“We can’t change our nation by staying away from it.” – Ugonwa Ekugo

Hi guys, my name is Ugonwa Ekugo and I was born in Germany to a medical doctor father and a banker mum. I moved back to Lagos a year later with my parents and siblings.

I attended Queens College and the University of Lagos where I studied the Humanities (English). I also did a short certificate course in Social Sector Management at the Pan-African University, sponsored by the Coca-Cola Africa Foundation and Africa-America Institute. I moved to England for my Master’s Degree in Management from the University of Hertfordshire. While I was there, I was one of the student reps and was also part of the peer mentorship program.

Nice to meet you Ugonwa! Would you like to share some of your fondest memories from childhood?

Sure! I grew up in Lagos, and my fondest memories are: going to the country club with my siblings, playing Mario Brothers for the first time,

and subsequently playing it every day when my brothers and I eventually got ours; we played it and other games every day until the adapter blew up. I also loved watching NTA’s memorable children’s programs and also remember playing at our neighbor’s, in the compound, on a daily basis.

That’s great! Seems like you really enjoyed your childhood. Why did you leave Nigeria?
I really wanted to develop my career as far back as when I was an undergrad in Unilag. The reality is that organisations are looking for employees who can drive their businesses forward, helping to achieve its goals and objectives. Knowing this was key in my new pursuit, which is why I decided to explore the option of studying in the UK. For me, it was not just about an overseas certification, but about the level of impact, value and exposure I would be bring back home.

Being naturally observant and full of ideas, I knew that I could identify one or two novel ideas in any sector in the developed world and apply that in my home country.

That’s understandable. So how did you kick off your career?
I started my career in Employee Relations and then moved into Recruitment with the career development agency of a CSR based organisation, where I worked for 5 years before proceeding to do my Master’s Degree Program in the United Kingdom. My stay in the UK gave me the opportunity to work in various organizations like the YMCA, Deliveroo (E-commerce food delivery start-up), and Goldman Sachs.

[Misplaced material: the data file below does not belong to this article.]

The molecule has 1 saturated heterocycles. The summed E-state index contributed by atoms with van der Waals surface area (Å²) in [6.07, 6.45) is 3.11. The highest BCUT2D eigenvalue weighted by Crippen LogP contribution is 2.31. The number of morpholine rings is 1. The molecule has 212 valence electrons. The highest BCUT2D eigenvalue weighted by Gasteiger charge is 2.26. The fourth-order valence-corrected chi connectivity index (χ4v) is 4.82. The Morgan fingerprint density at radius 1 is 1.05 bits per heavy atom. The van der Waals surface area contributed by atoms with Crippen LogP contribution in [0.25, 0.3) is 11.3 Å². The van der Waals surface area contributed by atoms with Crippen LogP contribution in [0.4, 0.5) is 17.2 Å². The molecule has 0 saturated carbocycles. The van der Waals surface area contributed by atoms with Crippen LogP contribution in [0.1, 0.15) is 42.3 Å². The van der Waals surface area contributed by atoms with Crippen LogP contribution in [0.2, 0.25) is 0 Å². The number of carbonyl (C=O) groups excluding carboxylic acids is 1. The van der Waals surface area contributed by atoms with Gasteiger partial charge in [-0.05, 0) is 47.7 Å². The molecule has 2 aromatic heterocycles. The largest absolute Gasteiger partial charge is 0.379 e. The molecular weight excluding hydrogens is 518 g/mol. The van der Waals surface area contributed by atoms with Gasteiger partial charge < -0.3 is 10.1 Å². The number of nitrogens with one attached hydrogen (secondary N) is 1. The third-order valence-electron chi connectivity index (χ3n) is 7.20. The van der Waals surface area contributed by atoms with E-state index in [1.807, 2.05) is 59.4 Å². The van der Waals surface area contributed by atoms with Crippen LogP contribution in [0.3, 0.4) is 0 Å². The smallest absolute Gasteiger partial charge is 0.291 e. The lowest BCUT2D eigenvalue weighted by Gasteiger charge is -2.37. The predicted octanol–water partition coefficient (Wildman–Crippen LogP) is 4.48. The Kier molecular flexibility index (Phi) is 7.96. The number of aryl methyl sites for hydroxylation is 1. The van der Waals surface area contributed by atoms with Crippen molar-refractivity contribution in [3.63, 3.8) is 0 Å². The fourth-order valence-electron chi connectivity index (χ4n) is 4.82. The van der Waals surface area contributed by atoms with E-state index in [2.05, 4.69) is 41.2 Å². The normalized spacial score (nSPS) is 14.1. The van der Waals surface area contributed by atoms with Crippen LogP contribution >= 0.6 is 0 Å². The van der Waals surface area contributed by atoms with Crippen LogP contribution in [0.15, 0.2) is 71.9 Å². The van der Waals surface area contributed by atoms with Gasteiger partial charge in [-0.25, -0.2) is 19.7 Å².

I worked in various capacities, such as a volunteer coordinator at the Trussel Trust Food Bank, at the YMCA as an admin support, and at Deliveroo as a customer service personnel. After my dissertation, my next agenda was to get into a well-structured global organization to learn. Fortunately I got into Goldman Sachs where I worked in its Human Capital Management division. Some of my duties involved background checks and employee screening which made me understand a bit of the UK’s data protection and employment legislation. The work experience also exposed me to life working in the City. You talk of Friday after-work drinks and weekend vacations. Unfortunately, I was not really a part of the weekend vacations. Anyhow, I got exposed to the corporate culture and HR strategy of a Fortune 500 organisation and the fantastic welfare, and wellness packages for its employees. Generally, these organisations have fantastic work-life balance even though it’s a busy environment. For me, my work in these various organizations has broadened my mind, giving me a new definition and orientation to work culture and ethics. I have also learnt that dedication and commitment to people management is key to creating an employer brand.